September 28, 2016 § 2 Comments
This is a postscript on two articles that I previously wrote – gender issues are complex and my understanding of them is ever-evolving.
Where’s the gap?
In Where’s the gap?, I said this:
I think it’s unproductive to focus on the overall statistic that on average, women earn less than men, because that puts too much focus on the gender, and I don’t think gender is the real cause of the gap (though I stand to be corrected), the real cause are factors such as career choice, parental leave and so forth. These issues need to be solved by policies targeting the specific factors.
However, I’ve come to realise that gender can factor into our career choice – I would go so far as to say that in most cases, it does. When a person is exposed to gender norms/social cues over a long period of time, it can affect what job they choose. When society continuously suggests to a young girl that maths is very hard, she is probably less likely to study maths in the future.
This means that to tackle pay inequality we will probably have to:
- encourage girls to join fields they are traditionally discouraged from joining
- remove gender-based expectations on what boys and girls should study
- make sure all industries are gender-inclusive
Unfortunately they basically come down to one thing – shifting our norms.
Why do we have gender?
Many females feel trapped by the female stereotype that their families and society has imposed on them. And there are other drawbacks to being female – you are more likely to be paid less men; you are more likely than men to experience sexual or domestic violence or abuse. This is why transgender people presented a challenge to Germain Greer’s feminism. A man claims they feel female. But what does it really mean to be female? How can they claim that they feel female when they would never have been exposed to the sort of social conditioning that females receive all the time?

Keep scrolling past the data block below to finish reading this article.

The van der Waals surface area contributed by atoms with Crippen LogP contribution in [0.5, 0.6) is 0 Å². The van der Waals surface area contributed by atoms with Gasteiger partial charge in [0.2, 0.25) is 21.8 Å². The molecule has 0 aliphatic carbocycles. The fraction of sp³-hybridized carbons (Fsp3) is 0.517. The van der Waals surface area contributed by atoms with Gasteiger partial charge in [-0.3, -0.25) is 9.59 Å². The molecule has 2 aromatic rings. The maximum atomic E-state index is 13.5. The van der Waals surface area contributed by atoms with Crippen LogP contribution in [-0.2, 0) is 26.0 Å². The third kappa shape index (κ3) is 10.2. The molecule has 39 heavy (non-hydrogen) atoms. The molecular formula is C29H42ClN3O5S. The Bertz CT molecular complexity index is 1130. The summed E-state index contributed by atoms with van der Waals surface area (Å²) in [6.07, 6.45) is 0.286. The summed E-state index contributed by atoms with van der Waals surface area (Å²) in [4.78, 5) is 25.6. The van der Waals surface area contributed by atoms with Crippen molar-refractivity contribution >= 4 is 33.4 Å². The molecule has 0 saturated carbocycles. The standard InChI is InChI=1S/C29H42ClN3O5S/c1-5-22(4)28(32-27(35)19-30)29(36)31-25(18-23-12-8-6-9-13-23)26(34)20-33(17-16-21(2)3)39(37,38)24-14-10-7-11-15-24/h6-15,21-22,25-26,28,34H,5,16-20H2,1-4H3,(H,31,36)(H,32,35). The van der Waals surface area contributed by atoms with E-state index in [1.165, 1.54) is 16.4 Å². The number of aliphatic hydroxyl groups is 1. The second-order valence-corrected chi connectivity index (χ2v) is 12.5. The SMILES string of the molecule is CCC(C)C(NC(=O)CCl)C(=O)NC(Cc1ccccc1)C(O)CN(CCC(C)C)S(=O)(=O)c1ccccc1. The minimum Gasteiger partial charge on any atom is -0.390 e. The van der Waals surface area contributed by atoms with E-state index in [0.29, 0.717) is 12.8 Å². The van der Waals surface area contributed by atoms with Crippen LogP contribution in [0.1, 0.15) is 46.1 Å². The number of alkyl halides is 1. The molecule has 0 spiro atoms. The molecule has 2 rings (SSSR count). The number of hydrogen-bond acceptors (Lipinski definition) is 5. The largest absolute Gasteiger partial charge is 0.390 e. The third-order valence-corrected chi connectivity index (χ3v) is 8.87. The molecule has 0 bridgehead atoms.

I wrote this partly because, as a male, society gives you certain privileges that it doesn’t afford females (and vice versa – although because female voices feature more in the gender debate, we don’t hear as much on the privileges afforded to women that are not afforded to men). However, I recently watched an episode of ABC’s ‘You can’t ask that’ where they spoke to transexuals. Their responses both challenge and support my view:
- A trans-female who had not received any hormone therapy or surgery said that as a male, she had never received any male privilege anyway. People picked on her because of the way she dressed and looked.
- A trans-female who had undergone surgery said that as a female people take you a lot less seriously and sometimes you are immediately shut out from a conversation.
- A trans-male who had undergone surgery and hormone therapy said that his facial expressions were no longer a commodity, ‘you can be as frowny and loud as you like’, others said that assertiveness was rewarded and you were generally given more room to speak.